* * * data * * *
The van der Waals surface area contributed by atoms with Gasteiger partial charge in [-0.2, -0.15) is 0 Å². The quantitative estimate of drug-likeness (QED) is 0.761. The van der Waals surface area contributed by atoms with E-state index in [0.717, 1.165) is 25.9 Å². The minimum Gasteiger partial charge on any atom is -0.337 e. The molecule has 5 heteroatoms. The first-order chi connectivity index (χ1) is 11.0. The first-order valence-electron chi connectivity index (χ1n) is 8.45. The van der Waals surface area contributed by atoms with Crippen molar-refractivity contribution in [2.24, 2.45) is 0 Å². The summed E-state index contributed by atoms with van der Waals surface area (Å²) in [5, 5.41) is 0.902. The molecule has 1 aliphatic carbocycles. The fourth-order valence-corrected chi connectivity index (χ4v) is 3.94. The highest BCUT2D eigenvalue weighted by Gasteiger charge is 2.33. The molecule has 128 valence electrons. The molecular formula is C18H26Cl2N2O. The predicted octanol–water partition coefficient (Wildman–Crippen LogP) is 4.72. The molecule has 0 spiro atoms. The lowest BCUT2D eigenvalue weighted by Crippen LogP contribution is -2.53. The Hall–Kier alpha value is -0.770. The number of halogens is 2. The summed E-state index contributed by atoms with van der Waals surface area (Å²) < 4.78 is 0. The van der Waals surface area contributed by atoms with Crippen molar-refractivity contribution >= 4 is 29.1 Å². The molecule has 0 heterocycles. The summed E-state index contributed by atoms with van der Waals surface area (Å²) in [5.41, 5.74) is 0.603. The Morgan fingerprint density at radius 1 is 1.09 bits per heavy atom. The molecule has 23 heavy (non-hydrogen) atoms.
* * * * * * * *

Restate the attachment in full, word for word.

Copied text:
The van der Waals surface area contributed by atoms with Gasteiger partial charge in [-0.2, -0.15) is 0 Å². The quantitative estimate of drug-likeness (QED) is 0.761. The van der Waals surface area contributed by atoms with E-state index in [0.717, 1.165) is 25.9 Å². The minimum Gasteiger partial charge on any atom is -0.337 e. The molecule has 5 heteroatoms. The first-order chi connectivity index (χ1) is 11.0. The first-order valence-electron chi connectivity index (χ1n) is 8.45. The van der Waals surface area contributed by atoms with Crippen molar-refractivity contribution in [2.24, 2.45) is 0 Å². The summed E-state index contributed by atoms with van der Waals surface area (Å²) in [5, 5.41) is 0.902. The molecule has 1 aliphatic carbocycles. The fourth-order valence-corrected chi connectivity index (χ4v) is 3.94. The highest BCUT2D eigenvalue weighted by Gasteiger charge is 2.33. The molecule has 128 valence electrons. The molecular formula is C18H26Cl2N2O. The predicted octanol–water partition coefficient (Wildman–Crippen LogP) is 4.72. The molecule has 0 spiro atoms. The lowest BCUT2D eigenvalue weighted by Crippen LogP contribution is -2.53. The Hall–Kier alpha value is -0.770. The number of halogens is 2. The summed E-state index contributed by atoms with van der Waals surface area (Å²) < 4.78 is 0. The van der Waals surface area contributed by atoms with Crippen molar-refractivity contribution >= 4 is 29.1 Å². The molecule has 0 heterocycles. The summed E-state index contributed by atoms with van der Waals surface area (Å²) in [5.41, 5.74) is 0.603. The Morgan fingerprint density at radius 1 is 1.09 bits per heavy atom. The molecule has 23 heavy (non-hydrogen) atoms.